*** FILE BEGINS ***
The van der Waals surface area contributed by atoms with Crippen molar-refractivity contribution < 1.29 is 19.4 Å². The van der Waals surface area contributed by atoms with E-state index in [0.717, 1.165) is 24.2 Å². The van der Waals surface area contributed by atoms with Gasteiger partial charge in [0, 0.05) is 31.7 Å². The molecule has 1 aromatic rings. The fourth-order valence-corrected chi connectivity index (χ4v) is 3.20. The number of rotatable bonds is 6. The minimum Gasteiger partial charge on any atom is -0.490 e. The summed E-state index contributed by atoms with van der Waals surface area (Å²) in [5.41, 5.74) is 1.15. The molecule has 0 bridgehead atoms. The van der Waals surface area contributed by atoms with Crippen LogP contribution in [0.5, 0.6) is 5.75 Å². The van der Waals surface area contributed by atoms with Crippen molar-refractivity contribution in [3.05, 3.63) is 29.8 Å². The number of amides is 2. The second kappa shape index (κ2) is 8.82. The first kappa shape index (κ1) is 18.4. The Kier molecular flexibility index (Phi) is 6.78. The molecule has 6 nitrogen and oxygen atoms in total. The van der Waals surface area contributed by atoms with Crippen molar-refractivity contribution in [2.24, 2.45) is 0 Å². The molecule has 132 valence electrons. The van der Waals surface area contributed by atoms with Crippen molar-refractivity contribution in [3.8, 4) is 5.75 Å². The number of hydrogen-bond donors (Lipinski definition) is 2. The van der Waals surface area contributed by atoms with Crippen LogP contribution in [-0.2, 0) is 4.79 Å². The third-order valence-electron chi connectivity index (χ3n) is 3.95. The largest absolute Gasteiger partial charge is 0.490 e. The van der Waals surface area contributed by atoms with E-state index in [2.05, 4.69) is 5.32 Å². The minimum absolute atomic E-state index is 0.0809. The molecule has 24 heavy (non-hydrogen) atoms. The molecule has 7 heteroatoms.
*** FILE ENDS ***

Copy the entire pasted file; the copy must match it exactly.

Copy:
The van der Waals surface area contributed by atoms with Crippen molar-refractivity contribution < 1.29 is 19.4 Å². The van der Waals surface area contributed by atoms with E-state index in [0.717, 1.165) is 24.2 Å². The van der Waals surface area contributed by atoms with Gasteiger partial charge in [0, 0.05) is 31.7 Å². The molecule has 1 aromatic rings. The fourth-order valence-corrected chi connectivity index (χ4v) is 3.20. The number of rotatable bonds is 6. The minimum Gasteiger partial charge on any atom is -0.490 e. The summed E-state index contributed by atoms with van der Waals surface area (Å²) in [5.41, 5.74) is 1.15. The molecule has 0 bridgehead atoms. The van der Waals surface area contributed by atoms with Crippen LogP contribution in [0.5, 0.6) is 5.75 Å². The van der Waals surface area contributed by atoms with Crippen molar-refractivity contribution in [3.05, 3.63) is 29.8 Å². The number of amides is 2. The second kappa shape index (κ2) is 8.82. The first kappa shape index (κ1) is 18.4. The Kier molecular flexibility index (Phi) is 6.78. The molecule has 6 nitrogen and oxygen atoms in total. The van der Waals surface area contributed by atoms with Crippen molar-refractivity contribution in [2.24, 2.45) is 0 Å². The molecule has 132 valence electrons. The van der Waals surface area contributed by atoms with Crippen molar-refractivity contribution in [3.8, 4) is 5.75 Å². The number of hydrogen-bond donors (Lipinski definition) is 2. The van der Waals surface area contributed by atoms with Crippen LogP contribution in [-0.2, 0) is 4.79 Å². The third-order valence-electron chi connectivity index (χ3n) is 3.95. The largest absolute Gasteiger partial charge is 0.490 e. The van der Waals surface area contributed by atoms with E-state index in [2.05, 4.69) is 5.32 Å². The minimum absolute atomic E-state index is 0.0809. The molecule has 24 heavy (non-hydrogen) atoms. The molecule has 7 heteroatoms.